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“Bringing Up Bebe”: Book Review, Part Two

Stumbling Gracefully is hosting a book club and the book we are currently reviewing is “Bringing Up Bebe,” by Pamela Druckerman.

In Part One, I revealed my own roots as a Francophile and my connections to France.

So, Part Deux: The Review

Pamela Druckerman is an ex-pat who lives in Paris and, like many writers before her, she finds fruitful writing ground in cross-cultural differences. Specifically, she finds her own child-rearing techniques lacking compared to the French parents she meets. She notices that French children behave well in restaurants, sleep through the nights early on and seem to have a politeness and belief in the authority of their parents that her own children and the American children she knows do not. So she sets out to find “the secret” to the way the French raise their children.

In light of the Time Magazine “Mom Enough” controversy and the very real “Mom Wars” currently raging in the US, I’m tempted to say that there IS a secret and that is: there doesn’t seem to be any debate in France at all about how to raise children.

But, let me move on to what Druckerman observes. She first notices that culturally, childbirth is different in France:

“French moms often ask me where I plan to deliver, but never how. They don’t seem to care. In France, the way you give birth doesn’t situate you within a value system or define the sort of parents you will be.”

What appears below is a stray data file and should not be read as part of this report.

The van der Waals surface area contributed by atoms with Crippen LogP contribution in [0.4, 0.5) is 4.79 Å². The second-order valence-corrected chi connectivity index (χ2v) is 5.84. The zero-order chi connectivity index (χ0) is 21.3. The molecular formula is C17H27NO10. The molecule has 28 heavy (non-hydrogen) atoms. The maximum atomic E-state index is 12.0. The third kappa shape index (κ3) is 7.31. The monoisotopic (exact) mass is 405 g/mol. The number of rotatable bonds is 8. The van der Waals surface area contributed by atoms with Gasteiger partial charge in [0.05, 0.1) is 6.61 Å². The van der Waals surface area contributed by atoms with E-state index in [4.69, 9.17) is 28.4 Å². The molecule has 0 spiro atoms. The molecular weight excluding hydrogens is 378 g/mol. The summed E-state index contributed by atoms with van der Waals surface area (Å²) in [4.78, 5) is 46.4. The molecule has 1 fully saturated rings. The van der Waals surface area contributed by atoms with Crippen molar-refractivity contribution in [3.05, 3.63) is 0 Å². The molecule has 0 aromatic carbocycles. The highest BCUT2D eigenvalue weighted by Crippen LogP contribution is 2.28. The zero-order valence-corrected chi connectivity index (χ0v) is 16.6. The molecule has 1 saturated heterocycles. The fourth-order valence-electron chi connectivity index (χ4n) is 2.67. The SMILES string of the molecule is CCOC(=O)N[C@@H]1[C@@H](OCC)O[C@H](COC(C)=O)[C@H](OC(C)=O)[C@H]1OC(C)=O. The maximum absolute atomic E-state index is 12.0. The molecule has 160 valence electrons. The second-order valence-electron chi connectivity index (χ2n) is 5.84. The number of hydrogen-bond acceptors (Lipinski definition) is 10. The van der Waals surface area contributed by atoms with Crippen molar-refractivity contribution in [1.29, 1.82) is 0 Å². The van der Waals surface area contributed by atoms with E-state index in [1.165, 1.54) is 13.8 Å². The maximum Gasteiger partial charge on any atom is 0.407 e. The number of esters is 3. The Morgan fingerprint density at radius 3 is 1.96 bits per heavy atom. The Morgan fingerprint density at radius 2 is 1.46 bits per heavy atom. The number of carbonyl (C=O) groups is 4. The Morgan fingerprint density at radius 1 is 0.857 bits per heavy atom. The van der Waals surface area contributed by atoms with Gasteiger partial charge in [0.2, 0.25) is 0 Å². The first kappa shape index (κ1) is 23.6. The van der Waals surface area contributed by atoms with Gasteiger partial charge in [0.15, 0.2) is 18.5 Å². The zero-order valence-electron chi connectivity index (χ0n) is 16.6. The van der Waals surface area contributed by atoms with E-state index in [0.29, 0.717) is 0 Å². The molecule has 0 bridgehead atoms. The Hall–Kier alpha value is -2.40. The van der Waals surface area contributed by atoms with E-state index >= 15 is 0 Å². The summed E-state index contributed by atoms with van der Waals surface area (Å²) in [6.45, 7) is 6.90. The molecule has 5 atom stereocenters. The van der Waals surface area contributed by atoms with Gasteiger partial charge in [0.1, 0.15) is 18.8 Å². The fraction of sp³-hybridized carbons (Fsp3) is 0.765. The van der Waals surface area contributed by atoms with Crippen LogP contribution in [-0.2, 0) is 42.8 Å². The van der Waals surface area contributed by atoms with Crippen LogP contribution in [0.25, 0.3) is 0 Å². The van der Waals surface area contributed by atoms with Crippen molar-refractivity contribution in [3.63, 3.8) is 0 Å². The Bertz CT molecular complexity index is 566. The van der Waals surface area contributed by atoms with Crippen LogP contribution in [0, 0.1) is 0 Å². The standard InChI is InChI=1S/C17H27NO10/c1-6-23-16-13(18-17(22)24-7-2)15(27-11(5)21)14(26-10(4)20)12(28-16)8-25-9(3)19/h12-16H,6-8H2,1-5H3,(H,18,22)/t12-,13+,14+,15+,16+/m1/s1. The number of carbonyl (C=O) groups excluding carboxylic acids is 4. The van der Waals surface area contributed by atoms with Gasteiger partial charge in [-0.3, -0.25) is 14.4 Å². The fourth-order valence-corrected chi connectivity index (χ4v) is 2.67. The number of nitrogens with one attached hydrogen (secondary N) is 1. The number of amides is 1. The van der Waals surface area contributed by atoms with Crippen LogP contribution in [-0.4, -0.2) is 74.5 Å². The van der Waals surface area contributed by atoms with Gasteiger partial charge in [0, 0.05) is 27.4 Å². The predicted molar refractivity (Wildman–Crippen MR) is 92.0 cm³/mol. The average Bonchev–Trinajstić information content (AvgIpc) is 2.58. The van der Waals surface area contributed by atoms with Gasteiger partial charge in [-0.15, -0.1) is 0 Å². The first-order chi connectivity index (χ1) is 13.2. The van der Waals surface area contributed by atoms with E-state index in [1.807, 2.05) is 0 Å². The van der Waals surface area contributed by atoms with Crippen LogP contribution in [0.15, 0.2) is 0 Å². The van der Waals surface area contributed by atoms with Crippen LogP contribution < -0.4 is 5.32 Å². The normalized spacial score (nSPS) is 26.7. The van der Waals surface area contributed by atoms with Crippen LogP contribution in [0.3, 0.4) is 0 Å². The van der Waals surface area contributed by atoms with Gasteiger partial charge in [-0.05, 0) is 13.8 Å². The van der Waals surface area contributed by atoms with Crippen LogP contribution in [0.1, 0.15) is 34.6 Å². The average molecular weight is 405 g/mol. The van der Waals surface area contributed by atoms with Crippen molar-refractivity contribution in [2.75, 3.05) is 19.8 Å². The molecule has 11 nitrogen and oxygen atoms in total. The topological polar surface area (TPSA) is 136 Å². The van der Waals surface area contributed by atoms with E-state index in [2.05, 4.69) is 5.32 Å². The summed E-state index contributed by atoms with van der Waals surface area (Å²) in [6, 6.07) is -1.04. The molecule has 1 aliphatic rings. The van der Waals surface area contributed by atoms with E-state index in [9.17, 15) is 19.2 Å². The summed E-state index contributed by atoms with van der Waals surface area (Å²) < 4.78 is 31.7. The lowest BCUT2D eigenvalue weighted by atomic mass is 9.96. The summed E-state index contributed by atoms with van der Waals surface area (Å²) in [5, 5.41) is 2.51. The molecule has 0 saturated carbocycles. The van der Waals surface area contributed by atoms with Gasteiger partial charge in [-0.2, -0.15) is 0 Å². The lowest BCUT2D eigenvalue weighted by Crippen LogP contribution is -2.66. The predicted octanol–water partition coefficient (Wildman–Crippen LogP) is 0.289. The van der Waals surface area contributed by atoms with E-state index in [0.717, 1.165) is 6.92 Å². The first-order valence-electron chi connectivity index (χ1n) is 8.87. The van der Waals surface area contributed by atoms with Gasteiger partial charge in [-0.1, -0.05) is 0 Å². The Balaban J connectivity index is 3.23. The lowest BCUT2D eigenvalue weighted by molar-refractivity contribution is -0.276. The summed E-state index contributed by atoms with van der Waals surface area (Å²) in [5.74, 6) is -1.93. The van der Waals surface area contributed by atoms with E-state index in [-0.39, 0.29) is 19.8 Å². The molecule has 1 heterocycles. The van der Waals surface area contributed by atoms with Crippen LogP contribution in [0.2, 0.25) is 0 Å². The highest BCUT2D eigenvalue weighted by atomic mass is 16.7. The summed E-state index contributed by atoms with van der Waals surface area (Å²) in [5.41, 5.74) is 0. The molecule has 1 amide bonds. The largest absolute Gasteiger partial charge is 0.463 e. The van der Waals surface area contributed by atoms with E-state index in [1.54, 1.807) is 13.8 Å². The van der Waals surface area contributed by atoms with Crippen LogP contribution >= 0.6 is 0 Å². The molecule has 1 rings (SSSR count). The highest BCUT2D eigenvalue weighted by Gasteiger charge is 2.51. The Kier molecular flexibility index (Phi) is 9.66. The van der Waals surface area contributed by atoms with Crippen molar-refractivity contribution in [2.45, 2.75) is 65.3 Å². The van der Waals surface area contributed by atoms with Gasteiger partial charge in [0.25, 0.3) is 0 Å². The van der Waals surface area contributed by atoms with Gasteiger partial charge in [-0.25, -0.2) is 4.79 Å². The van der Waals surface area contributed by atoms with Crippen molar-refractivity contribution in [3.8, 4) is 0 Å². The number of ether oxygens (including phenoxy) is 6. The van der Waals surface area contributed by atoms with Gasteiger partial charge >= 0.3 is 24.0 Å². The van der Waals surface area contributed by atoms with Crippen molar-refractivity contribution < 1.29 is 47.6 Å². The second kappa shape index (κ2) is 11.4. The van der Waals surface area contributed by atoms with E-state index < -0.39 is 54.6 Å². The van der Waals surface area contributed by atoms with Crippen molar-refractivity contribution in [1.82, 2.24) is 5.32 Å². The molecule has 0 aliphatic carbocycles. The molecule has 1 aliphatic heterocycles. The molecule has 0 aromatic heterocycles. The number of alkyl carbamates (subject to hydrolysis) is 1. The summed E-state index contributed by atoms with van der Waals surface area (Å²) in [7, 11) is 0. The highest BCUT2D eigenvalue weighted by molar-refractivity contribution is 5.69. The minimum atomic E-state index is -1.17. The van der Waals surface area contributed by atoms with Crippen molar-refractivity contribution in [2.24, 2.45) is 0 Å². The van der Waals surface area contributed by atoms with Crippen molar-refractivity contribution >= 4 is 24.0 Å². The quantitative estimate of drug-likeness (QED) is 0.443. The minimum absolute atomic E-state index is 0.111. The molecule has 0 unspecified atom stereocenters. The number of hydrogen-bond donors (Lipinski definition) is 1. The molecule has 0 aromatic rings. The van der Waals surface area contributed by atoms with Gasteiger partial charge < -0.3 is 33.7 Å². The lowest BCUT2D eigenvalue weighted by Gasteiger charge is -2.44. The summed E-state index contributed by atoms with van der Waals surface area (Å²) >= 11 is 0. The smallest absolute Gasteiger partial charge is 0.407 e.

The national health system there covers Druckerman’s hospital stay for six days. There is not the strong focus on breastfeeding in France either. Most women don’t breastfeed there.

This is explained partially by the state-covered childcare, which Druckerman extols in terms of its quality and availability. With such a system in place, the vast majority of French women return to the workplace: there isn’t the same agonizing of whether to stay home. Staying at home seems to not even interest the vast majority of French parents Druckerman knows.

Druckerman also notices that most French infants begin “doing their nights,” or sleeping through the night, very early: usually beginning at six weeks. Druckerman figures out, after interviewing French parenting authorities and parents alike, that French parents use a method she calls “the pause.” “The pause” essentially means that when a baby cries the parent will “pause” and wait to see if the child can self-soothe and fall asleep quickly on its own before picking the child up.

And with “the pause” begins perhaps the central tenet in French parenting, as Druckerman describes it. “The pause” is an introduction to the key French concept of delaying gratification. They teach children to wait before eating dessert, to wait before rejecting food they haven’t tried and to wait for their parents to finish talking before they chime in. That’s not to say they are not tuned in to their children: part of what Druckerman observes is that French parents are very attuned and listen to what their children say. They just don’t necessarily give in to what their children want.